A tour of the city of Campeche is the agenda for today. Our bus arrived to transport us at 9 o'clock. We were trying to get laundry done but the guy drove off leaving us standing with dirty clothes in plastic bags......was it something we said? We left all the laundry in front of Hutch's coach and took bets on whether it would be gone when we returned.......it wasn't; it was still there when we got back. We'll try at the next place or just do it ourselves.
The first stop on our tour was at Fuerte de San Miguel. This is a colonial fortress and now home to the Archaeological Museum. The fort is in good condition and has a dry moat and working drawbridge. It's topped with several cannons and the views were quite spectacular.
The museum houses all kinds of great art objects including amazing pieces of jade jewelry, vases, masks, plates and other beautiful pieces. The jade burial masks from Calakmul are also on display. Other objects to be seen included old weapons and arrowheads, necklaces made from seashells, and clay figurines. There was a wooden contraption used by the Mayans to reform the heads of babies to give them the elongated forehead they considered a mark of great beauty. Physical beauty, apparently, was a very valued trait, enough to drive a parent to subject a child to this contraption.
We continued on to Campeche, a colonial city, and a Unesco World Heritage Site. The first thing that hit us was how clean and spruced up it was. The city is not terribly dependent on tourism and the cobbled-stone streets were swept clean. The economy is driven primarily by shrimping and offshore petroleum. Along the waterfront is a beautiful Malecon or boulevard. Our guide told us Campeche was once a Maya trading village called Ah Kin Pech.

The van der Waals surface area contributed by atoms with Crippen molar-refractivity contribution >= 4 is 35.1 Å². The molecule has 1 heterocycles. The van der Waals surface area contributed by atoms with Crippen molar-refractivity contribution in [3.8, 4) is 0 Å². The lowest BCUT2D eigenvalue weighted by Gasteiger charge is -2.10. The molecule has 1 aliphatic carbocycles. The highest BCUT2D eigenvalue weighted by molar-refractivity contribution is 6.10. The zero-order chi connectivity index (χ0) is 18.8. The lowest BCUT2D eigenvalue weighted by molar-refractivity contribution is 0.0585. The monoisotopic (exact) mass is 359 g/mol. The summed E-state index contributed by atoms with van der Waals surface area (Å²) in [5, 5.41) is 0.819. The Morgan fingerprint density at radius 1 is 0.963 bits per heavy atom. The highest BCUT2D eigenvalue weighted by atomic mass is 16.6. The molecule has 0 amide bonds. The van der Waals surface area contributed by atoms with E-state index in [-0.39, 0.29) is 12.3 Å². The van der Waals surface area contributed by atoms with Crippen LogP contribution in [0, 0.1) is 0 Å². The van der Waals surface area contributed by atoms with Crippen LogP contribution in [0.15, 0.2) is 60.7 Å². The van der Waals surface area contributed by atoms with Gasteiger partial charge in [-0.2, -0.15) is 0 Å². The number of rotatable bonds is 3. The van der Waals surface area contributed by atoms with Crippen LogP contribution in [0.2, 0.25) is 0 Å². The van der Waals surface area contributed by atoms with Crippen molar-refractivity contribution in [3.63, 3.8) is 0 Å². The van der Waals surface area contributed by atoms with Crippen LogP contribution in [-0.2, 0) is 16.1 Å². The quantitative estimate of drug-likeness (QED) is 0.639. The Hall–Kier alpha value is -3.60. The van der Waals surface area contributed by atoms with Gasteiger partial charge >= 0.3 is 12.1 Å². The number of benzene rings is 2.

Campeche is the capital of the state of the same name and was an attractive target for pirates in centuries past. After an attack in 1663, the Spanish authorities fortified the city with thick walls, turning it into a hexagonal stronghold surrounded by eight towers. Though the bastions still stand, the city walls have been replaced. We were told the stone from the walls was used to construct the streets. Most of the historic sites are contained in the old city, within the city walls.
The Parque Principal, or the main plaza, is the center of activity. Beside the plaza is the gorgeous Catedral de la Concepcion Immaculada. It seems these beautiful cathedrals are icons in every city and town in Mexico. Construction on this cathedral was begun in 1650 but it was not finished until two centuries later in 1850. The black and white marble floor is really dramatic and the altar is decorated with silver angels. A visit to this holy place had extra significance for us as it was Ash Wednesday.
Our guide showed us a scale model of the old city showing the Baluartes that surrounded the city.
We toured the 18th-century Centro Cultural Casa Numero 6. This house is furnished with lovely period pieces and we could just imagine how the city's high society lived back then.
We had a scrumptious lunch at Restaurant Marganzo situated just opposite the Puerta del Mar or the Sea Gate. There is also Puerta de Tierra or the Land Gate; the former city gate for visitors arriving to the city by land.
The Baluarte de San Juan was our last stop and we took some pictures of this fort perched high atop a hill. We were able to stop briefly at the monument dedicated to Juarez for a quick picture before we headed back to camp.
We had our first potluck dinner tonight. We have some good cooks and an amazing array of various foods was available.